LONDON — In England, as in many other countries, it is now the small affordable housing unit that is satisfying much of the desire for home ownership among lower- and middle-income singles, couples without children, and small families.
In the new community called Gloster Green in Hornchurch, which lies in the historic countryside southeast of London, Laing Homes is building a complex of living units that range from 404 to 749 square feet and sell from about $40,000 to $55,000. These include "starter" homes and "move-up" homes that have from one to three bedrooms.
By normal standards, the living space involved is very tight indeed. The initial challenge was to make it appear more spacious as well as gracious, workable, and comfortable.
Alan Thomson of Laing Homes invited an American designer-consultant, Karen Butera of Palo Alto, Calif., to design the units that would show Britons big ideas for living well in restricted spaces. He asked her to focus attention on the imaginative things that could be done in small rooms with furnishings readily available in British stores, or with built-ins.
"I had to appeal to a wide population segment," Butera explained, "working couples, skilled manual workers, young professionals, retired people. So I designed the show units with these real people in mind, trying to introduce a little bit of California sunshine along the way. I tried to show them how they could adapt the spaces to fit their own furnishings, needs, and circumstances."
Following are some of the space-expanding ideas that Butera applied to the English units:
--Lighting is the major key to making small spaces appear larger. Uncovered, uncluttered windows extend sight lines and bring in an abundance of natural light. This should be supplemented with fluorescent lighting placed under valances, over kitchen and bath workspaces, and over and under kitchen cabinets. It can also illuminate and define inside dining areas and other special areas. To save space when using incandescent lamps, mount them on walls whenever possible.
--Color creates mood and a sense of spaciousness. Use no more than three blending basic colors in backgrounds, getting additional color only in accent pieces. In small spaces color must be continuous and flow completely around a room. Painting one wall in a contrasting color is not advisable. Colors such as white, oyster, beige, and muted blues and grays make pleasing backgrounds.
--Use a clear mirror to gain visual space and to reflect light. An illusion of spaciousness is created in the dining area by a wall mirror flanked by sconces. Mirroring behind the tub and on the ceiling of a bathroom increases its sense of size.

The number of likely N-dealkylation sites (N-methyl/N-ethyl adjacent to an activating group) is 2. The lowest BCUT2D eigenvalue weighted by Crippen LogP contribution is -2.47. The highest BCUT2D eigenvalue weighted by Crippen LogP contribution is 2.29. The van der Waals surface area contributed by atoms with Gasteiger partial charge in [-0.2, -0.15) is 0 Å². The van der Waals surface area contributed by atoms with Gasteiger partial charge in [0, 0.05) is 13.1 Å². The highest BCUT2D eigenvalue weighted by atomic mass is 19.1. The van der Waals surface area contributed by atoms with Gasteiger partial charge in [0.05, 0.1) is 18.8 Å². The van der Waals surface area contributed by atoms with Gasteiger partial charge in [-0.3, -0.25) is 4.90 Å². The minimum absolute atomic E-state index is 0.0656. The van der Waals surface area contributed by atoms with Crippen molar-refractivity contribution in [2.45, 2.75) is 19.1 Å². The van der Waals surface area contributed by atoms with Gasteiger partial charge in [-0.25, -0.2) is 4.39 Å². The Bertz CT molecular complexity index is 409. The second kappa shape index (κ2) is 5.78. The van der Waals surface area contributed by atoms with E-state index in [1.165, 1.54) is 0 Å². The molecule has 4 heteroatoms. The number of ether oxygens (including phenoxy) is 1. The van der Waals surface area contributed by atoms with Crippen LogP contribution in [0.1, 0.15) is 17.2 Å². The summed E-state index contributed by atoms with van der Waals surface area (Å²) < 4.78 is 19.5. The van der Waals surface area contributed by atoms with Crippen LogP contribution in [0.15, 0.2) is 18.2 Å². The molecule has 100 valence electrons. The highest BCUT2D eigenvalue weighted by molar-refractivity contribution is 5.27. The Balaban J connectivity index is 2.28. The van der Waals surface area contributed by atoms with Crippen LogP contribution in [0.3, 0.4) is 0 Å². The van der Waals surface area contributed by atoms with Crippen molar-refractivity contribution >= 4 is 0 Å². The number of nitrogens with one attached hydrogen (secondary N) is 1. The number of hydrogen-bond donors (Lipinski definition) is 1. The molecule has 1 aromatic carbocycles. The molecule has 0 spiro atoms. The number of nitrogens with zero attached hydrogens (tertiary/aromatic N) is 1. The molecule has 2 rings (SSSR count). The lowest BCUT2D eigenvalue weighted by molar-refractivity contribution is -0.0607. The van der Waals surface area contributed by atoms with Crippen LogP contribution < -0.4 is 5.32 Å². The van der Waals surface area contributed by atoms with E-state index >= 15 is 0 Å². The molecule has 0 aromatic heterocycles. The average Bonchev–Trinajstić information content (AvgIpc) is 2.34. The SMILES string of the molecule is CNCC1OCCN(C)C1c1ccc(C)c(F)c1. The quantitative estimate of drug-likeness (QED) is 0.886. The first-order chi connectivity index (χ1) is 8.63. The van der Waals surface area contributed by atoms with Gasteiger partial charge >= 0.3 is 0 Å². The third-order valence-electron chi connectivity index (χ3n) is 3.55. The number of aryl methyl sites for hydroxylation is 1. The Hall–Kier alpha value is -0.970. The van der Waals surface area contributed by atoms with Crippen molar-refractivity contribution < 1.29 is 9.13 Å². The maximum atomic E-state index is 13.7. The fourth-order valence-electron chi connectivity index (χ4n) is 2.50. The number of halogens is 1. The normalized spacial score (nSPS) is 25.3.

--Help make furniture "disappear" by mirroring the base of a dining table and by using mirrored cubes instead of bulkier coffee tables. Mirror the backsplash of kitchen cabinets. Mirror sliding closet doors. In a small kitchen with a dining table at one end, place a large square of mirror behind the table and flank it with white shutter panels.
--Give every room a focal point. It can be a piece of furniture such as a breakfront or a piano, a beautiful framed mirror, an art collection, or a "focal wall" of modular storage units. Latticework behind the bed can provide an unusual focal point in a small bedroom. Wallpaper used in imaginative ways can do the same. But in each case, the room should be planned around the focal point.
--Utilize every inch of space, including odd spaces. For instance, build an entertainment center under the stairwell, light it significantly, and negative space suddenly becomes a positive or plus space.
--Since scale is very critical in small spaces, the size and proportions of furnishings must always create a balance. Nothing should stop the eye. An armless sofa with a simple, tailored back is less cumbersome-looking than one with hefty arms and billowy back. The same is true of bunched modular seating: the simpler and neater the better. To open up floor space, place love seats against walls.
--Unify the space by using one uniform carpet color throughout the house, including the bathrooms, with hard-surface flooring used only in kitchens and sometimes in entranceways.
--Convert one very small bedroom into a snug computer room by building in a work counter on the three walls surrounding the single window.
--Define different and distinct living areas not with walls and room dividers, but by the subtle way you furnish, light, and handle color and texture.